Schiff’s theory is that Trump wanted only a public announcement of an investigation, so he could use it against Joe Biden in his campaign. Usually, though, if you want an official to publicly commit to something, it’s to make it harder for him to back out of his promise.
12. Trump doesn’t have a right to solicit “prohibited foreign aid in his reelection.”
This makes it sound like Trump was raking in Ukrainian campaign contributions and getting the Ukrainians to run ads in swing states. In reality, he was pushing for the Ukrainians to investigate a Ukrainian company, the practical political effect of which would have been nil in the U.S.
13. “The president’s misconduct cannot be decided at the ballot box, for we can’t be assured that the vote will be fairly won.”
It’s really amazing that Democrats have gone, in about three years, from insisting it’s impermissible to question the potential outcome of an election, when Trump ill-advisedly did so at a debate in 2016, to making it central to their worldview. They believe they were robbed in 2016 and also believe they will perhaps be robbed again. But Hillary lost under her own power in 2016, and regardless, it’s beyond the power of one person to rig a national election that will draw massive attention and turnout.
14. “I don’t think that impeachment power is a relic. If it is a relic, I wonder how much longer our republic can succeed.”
Schiff argues that failure to remove eviscerates the impeachment power. Since no president has ever been convicted and removed, it’s not clear why this would be. It just means that there is a high bar to removal.
15. “If impeachment and removal cannot hold him accountable, then he truly is above the law.”
Again, Schiff wants to portray impeachment as the only way a president can be held accountable, when Congress has all sorts of other levers — from investigations, to funding, to inter-branch relations, to censure — to hold a president accountable.
Hello boys and girls, dragons, minotaurs and tadpoles! There are concepts so obviously and moronically evil, whose proponents use such irrational and ridiculous arguments to defend them, that the only way to comment on them is with gifs. Lots and lots of gifs.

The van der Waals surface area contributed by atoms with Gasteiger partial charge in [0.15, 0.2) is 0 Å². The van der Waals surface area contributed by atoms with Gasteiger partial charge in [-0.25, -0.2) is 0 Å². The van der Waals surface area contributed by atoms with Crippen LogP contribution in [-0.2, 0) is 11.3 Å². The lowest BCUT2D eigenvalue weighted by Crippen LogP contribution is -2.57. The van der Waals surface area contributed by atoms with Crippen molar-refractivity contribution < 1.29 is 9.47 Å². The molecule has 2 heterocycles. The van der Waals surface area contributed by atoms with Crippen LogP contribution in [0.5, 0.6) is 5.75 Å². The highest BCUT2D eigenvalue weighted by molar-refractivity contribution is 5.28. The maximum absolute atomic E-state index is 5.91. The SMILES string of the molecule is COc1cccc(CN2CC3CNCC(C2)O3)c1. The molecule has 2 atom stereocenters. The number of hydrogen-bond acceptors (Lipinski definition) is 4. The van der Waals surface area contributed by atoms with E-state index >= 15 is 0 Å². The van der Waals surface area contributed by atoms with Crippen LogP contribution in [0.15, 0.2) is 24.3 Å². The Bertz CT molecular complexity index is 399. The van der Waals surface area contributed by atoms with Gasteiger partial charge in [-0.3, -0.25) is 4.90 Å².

This is because when people think closing their minds, ignoring the lessons of history and stomping their little hooves while saying “but I want it” is a rational argument, the only thing a rational human being can do is treat them as they’re acting: like toddlers.Unicorn Farts Is No Basis For a System of Government — According To Hoyt
There’s been a lot of talk about socialism in this election cycle. The people pushing for it assure everyone that they’re not talking about socialism as seen in the Soviet Union or Venezuela. Instead, they’re promoting “democratic socialism”. But what does that even mean?
Oxford Dictionaries—whose slogan is “Language Matters”—defines socialism as “a political and economic theory of social organization that advocates that the means of production, distribution, and exchange should be owned or regulated by the community as a whole.” It offers these terms as synonyms: leftism, welfarism, progressivism, social democracy, communism, and Marxism.
Maybe now we’re getting somewhere. Sounds precise, right? Hardly. What is meant by “the means of production, distribution, and exchange should be owned or regulated by the community as a whole”? Should a convenience store have to put to some public vote the decisions about what to stock the shelves with or whom to hire for the night shift?